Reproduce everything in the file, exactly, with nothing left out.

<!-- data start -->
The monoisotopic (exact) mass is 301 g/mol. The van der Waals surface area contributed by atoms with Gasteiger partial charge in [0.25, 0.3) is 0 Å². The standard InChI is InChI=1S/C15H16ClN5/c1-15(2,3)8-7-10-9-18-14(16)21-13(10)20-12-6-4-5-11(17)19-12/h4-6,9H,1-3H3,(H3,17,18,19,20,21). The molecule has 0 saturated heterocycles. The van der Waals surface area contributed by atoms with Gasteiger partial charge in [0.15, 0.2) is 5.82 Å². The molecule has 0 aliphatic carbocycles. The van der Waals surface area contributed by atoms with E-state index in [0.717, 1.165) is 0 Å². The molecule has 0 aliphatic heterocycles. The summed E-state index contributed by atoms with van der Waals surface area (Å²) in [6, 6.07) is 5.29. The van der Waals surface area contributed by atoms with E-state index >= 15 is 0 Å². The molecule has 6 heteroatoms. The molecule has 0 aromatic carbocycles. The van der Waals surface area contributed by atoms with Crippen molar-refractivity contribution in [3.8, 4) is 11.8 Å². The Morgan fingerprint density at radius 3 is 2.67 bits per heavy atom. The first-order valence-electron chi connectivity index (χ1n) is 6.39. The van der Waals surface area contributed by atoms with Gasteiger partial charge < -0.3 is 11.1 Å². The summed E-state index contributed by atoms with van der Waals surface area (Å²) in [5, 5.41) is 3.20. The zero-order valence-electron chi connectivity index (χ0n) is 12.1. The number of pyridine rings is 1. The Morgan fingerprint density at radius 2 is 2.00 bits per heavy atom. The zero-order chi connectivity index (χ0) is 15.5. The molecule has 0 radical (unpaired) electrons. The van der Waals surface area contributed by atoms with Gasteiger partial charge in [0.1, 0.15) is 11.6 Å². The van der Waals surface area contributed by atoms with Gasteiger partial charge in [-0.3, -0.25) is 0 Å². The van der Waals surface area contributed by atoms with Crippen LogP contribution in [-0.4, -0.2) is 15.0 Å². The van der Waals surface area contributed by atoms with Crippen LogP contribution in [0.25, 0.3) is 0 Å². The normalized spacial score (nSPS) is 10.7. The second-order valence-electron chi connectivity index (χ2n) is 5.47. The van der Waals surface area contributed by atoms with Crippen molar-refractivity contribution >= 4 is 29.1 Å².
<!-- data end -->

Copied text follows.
The monoisotopic (exact) mass is 301 g/mol. The van der Waals surface area contributed by atoms with Gasteiger partial charge in [0.25, 0.3) is 0 Å². The standard InChI is InChI=1S/C15H16ClN5/c1-15(2,3)8-7-10-9-18-14(16)21-13(10)20-12-6-4-5-11(17)19-12/h4-6,9H,1-3H3,(H3,17,18,19,20,21). The molecule has 0 saturated heterocycles. The van der Waals surface area contributed by atoms with Gasteiger partial charge in [0.15, 0.2) is 5.82 Å². The molecule has 0 aliphatic carbocycles. The van der Waals surface area contributed by atoms with E-state index in [0.717, 1.165) is 0 Å². The molecule has 0 aliphatic heterocycles. The summed E-state index contributed by atoms with van der Waals surface area (Å²) in [6, 6.07) is 5.29. The van der Waals surface area contributed by atoms with E-state index >= 15 is 0 Å². The molecule has 6 heteroatoms. The molecule has 0 aromatic carbocycles. The van der Waals surface area contributed by atoms with Crippen molar-refractivity contribution in [3.8, 4) is 11.8 Å². The Morgan fingerprint density at radius 3 is 2.67 bits per heavy atom. The first-order valence-electron chi connectivity index (χ1n) is 6.39. The van der Waals surface area contributed by atoms with Gasteiger partial charge < -0.3 is 11.1 Å². The summed E-state index contributed by atoms with van der Waals surface area (Å²) in [5, 5.41) is 3.20. The zero-order valence-electron chi connectivity index (χ0n) is 12.1. The number of pyridine rings is 1. The Morgan fingerprint density at radius 2 is 2.00 bits per heavy atom. The zero-order chi connectivity index (χ0) is 15.5. The molecule has 0 radical (unpaired) electrons. The van der Waals surface area contributed by atoms with Gasteiger partial charge in [0.1, 0.15) is 11.6 Å². The van der Waals surface area contributed by atoms with Gasteiger partial charge in [-0.3, -0.25) is 0 Å². The van der Waals surface area contributed by atoms with Crippen LogP contribution in [-0.4, -0.2) is 15.0 Å². The van der Waals surface area contributed by atoms with Crippen LogP contribution in [0.25, 0.3) is 0 Å². The normalized spacial score (nSPS) is 10.7. The second-order valence-electron chi connectivity index (χ2n) is 5.47. The van der Waals surface area contributed by atoms with Crippen molar-refractivity contribution >= 4 is 29.1 Å².